UNAVCO recently wrapped up a two-year project upgrading and installing geodetic stations to better serve the ShakeAlert® Earthquake Early Warning System, but the work contributing to ShakeAlert is far from over. As a result of a new interagency agreement with the National Science Foundation and the United States Geological Survey, UNAVCO will build and operate the new geodetic data architecture of ShakeAlert.
The ShakeAlert system uses a distributed network of sensors—seismometers, currently—to quickly detect earthquakes and issue ShakeAlert Messages containing estimates of earthquake location, magnitude, and the distribution of shaking. USGS-licensed alert distribution partners use the contents of ShakeAlert Messages to develop and deliver alerts to end users, potentially before shaking arrives.
Adding geodetic GPS stations that measure ground movement (termed GNSS when they include multiple satellite constellations) has significant benefits because it enables faster identification of the largest earthquakes.
Seismometer networks around large-magnitude earthquakes have difficulty telling a magnitude 7.0 from a magnitude 9.0 based on the initial measurements. That can lead to an estimate that starts out too low and increases over time. But while geodetic stations are much less sensitive to small earthquakes, there is no upper limit to the movement they can record. This helps the earthquake early warning system accurately estimate the magnitude significantly more quickly for large events.
In order to put this into practice on the US West Coast, a couple things are needed. The first is a reliable, real-time geodetic data feed to the ShakeAlert system. The second is further development of the ShakeAlert algorithm to integrate this feed into the operational system. UNAVCO is taking on the first task as the designated operator of the ShakeAlert system’s geodetic component, which will enable the ShakeAlert team to finalize work on its end.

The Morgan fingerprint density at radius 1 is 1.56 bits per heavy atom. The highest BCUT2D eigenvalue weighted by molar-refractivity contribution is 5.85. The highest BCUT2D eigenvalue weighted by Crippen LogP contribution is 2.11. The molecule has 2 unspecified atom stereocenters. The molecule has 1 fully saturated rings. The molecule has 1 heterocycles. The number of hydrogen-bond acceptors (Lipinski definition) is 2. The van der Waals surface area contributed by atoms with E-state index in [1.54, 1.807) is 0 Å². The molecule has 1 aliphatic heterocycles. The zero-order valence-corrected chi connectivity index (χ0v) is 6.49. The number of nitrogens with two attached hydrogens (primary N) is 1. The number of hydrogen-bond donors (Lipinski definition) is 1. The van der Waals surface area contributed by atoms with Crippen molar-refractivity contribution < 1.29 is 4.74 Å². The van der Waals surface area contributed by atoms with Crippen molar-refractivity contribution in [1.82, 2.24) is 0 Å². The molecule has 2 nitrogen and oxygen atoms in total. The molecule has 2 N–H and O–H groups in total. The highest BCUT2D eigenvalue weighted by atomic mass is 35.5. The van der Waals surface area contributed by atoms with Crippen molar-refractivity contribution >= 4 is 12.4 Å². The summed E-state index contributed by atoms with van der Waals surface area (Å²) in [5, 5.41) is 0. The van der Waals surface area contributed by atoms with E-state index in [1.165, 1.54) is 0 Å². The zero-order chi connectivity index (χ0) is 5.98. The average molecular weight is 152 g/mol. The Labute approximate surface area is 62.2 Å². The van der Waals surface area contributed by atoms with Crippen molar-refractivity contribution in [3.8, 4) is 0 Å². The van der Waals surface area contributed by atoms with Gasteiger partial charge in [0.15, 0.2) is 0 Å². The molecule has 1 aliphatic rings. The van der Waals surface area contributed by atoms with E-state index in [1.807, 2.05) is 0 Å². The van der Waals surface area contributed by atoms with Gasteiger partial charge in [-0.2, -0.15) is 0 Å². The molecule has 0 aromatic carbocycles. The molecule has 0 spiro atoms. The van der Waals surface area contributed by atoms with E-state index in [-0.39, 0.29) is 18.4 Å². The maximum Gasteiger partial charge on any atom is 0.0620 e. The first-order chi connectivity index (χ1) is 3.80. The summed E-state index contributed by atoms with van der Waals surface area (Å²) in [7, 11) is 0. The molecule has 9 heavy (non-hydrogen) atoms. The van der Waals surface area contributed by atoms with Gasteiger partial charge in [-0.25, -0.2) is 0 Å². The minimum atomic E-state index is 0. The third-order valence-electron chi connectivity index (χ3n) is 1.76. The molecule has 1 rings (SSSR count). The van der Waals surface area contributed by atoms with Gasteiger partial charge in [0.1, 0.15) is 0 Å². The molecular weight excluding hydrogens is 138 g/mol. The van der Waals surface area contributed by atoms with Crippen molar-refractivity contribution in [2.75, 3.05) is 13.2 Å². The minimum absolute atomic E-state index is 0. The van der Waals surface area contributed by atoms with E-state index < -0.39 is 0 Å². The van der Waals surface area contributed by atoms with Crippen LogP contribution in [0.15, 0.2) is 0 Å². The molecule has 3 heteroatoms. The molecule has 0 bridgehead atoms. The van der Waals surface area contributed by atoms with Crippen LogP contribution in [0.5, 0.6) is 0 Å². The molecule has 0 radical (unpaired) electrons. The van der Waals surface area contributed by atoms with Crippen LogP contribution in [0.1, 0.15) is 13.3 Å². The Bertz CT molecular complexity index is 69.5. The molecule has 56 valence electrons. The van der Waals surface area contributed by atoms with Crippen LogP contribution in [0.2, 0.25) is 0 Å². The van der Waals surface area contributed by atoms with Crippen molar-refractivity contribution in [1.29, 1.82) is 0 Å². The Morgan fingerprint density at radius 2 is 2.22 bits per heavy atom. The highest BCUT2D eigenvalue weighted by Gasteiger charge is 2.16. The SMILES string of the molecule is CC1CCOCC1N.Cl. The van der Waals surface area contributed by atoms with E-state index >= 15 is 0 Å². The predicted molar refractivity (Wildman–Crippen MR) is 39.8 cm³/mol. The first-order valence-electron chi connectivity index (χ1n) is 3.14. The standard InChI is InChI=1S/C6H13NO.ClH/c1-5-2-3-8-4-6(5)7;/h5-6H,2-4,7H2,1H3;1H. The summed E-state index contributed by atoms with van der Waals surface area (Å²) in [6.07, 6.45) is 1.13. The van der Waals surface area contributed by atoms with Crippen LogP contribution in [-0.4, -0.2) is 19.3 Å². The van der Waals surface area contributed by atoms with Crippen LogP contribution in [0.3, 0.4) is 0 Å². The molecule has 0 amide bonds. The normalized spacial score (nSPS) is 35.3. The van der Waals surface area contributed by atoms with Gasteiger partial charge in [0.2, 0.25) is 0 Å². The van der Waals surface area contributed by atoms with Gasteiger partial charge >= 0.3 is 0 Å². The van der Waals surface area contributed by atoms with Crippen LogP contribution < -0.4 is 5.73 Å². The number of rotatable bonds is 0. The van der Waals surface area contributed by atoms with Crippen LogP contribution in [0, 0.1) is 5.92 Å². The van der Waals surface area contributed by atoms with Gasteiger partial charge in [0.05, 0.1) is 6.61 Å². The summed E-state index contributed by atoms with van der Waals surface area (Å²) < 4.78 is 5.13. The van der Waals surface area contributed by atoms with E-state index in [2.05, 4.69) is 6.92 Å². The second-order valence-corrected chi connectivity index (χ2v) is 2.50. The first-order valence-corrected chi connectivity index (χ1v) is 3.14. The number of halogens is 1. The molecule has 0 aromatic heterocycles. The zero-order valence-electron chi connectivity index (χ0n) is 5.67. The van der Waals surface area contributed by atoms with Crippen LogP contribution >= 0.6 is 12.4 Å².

Currently, real-time geodetic stations in the Network of the Americas stream data through UNAVCO’s Boulder data center. To eliminate points of failure and improve performance, UNAVCO is lifting its data operations into the cloud, where it can run on redundant and flexible servers.
This requires a software overhaul, as well, to build a new cloud-friendly system. It will take advantage of the same low-latency, reliable tools that underlie services like Twitter, here used to collect and deliver geodetic data to all users.
The new data operations system will be built out over the next two years and begin streaming real-time GPS/GNSS data. At the same time, the ShakeAlert Project will continue testing their geodetic algorithm on real earthquakes in parallel with the live system until everything is ready for full integration.Events like the 2019 magnitude 7.1 Ridgecrest, California earthquake clearly show how useful geodetic stations can be. Seismic estimates of that event never went higher than magnitude 6.3, while the geodetic data indicated a magnitude 6.9 after just 13 seconds. Now it’s just a matter of getting it all running together.